The name Lon Chaney and the idea of comedy don’t often go hand in hand. However, this weekend TCM is offering the chance for cinephiles to dig into one of Chaney’s lesser known works, the horror/comedy The Monster. From director Roland West comes this oddly entrancing film that tells the story of a mad doctor who sets up car accidents so that he has the chance to experiment upon the bodies of those who get caught in his malicious web. The blend of terror and comedy make for a brazen piece of silent era cinema, a mixture seen quite a bit during this time period, but very rarely with this deft and assured a hand. It’s a tongue in cheek piece of work, and with a basis in a Crane Wilbur play, this film has a theatricality to it that really lends itself to the silent film form. A beautiful and unsung piece of work, this is bound to be one of the more enjoyable film watching experiences you’ll have all October. Set your DVRs for this one, if need be.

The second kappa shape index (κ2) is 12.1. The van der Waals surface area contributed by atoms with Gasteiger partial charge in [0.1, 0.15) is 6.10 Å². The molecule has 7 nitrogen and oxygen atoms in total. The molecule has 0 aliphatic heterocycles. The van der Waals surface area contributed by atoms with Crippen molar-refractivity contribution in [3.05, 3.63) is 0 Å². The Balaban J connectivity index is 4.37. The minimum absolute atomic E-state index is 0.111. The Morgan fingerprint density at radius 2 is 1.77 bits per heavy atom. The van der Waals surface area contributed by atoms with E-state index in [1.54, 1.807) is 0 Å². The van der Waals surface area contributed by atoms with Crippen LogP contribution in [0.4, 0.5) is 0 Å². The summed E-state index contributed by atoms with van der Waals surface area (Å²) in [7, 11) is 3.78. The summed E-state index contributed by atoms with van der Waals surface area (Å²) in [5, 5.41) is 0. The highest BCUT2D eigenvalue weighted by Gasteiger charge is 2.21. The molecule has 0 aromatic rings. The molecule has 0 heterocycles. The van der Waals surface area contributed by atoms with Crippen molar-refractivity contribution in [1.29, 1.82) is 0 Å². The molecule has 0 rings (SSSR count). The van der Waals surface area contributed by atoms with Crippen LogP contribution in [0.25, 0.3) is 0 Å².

3. Waxworks (Fandor)
While silent cinema isn’t everyone’s cup of tea, silent film not only launched cinema as an artform, but with its focus on aesthetic experimentation due to its lack of sound, it got to the very core of what makes horror cinema so engaging. A lesser known German masterpiece from the silent era, Paul Leni’s classic features one hell of a cast led by names like Conrad Veidt, Emil Jannings and Werner Krauss, and tells the story of an author who is tapped by a wax museum proprietor to pen a little something about three evil historical figures. Focusing on Haroun al Raschid, Ivan The Terrible and Jack The Ripper, the film is a nightmarish descent into madness that is as engaging and haunting as anything from this time period. Lesser known here stateside, Fandor currently has the film available for subscribers, and this is an absolute doozy. Stylish and beautifully made, the three central performances here (along with Wilhelm Dieterle as the lead), Leni proves to be an influential voice within the horror genre, and this is one of his absolute best works.
2. Deliver Us From Evil (iTunes)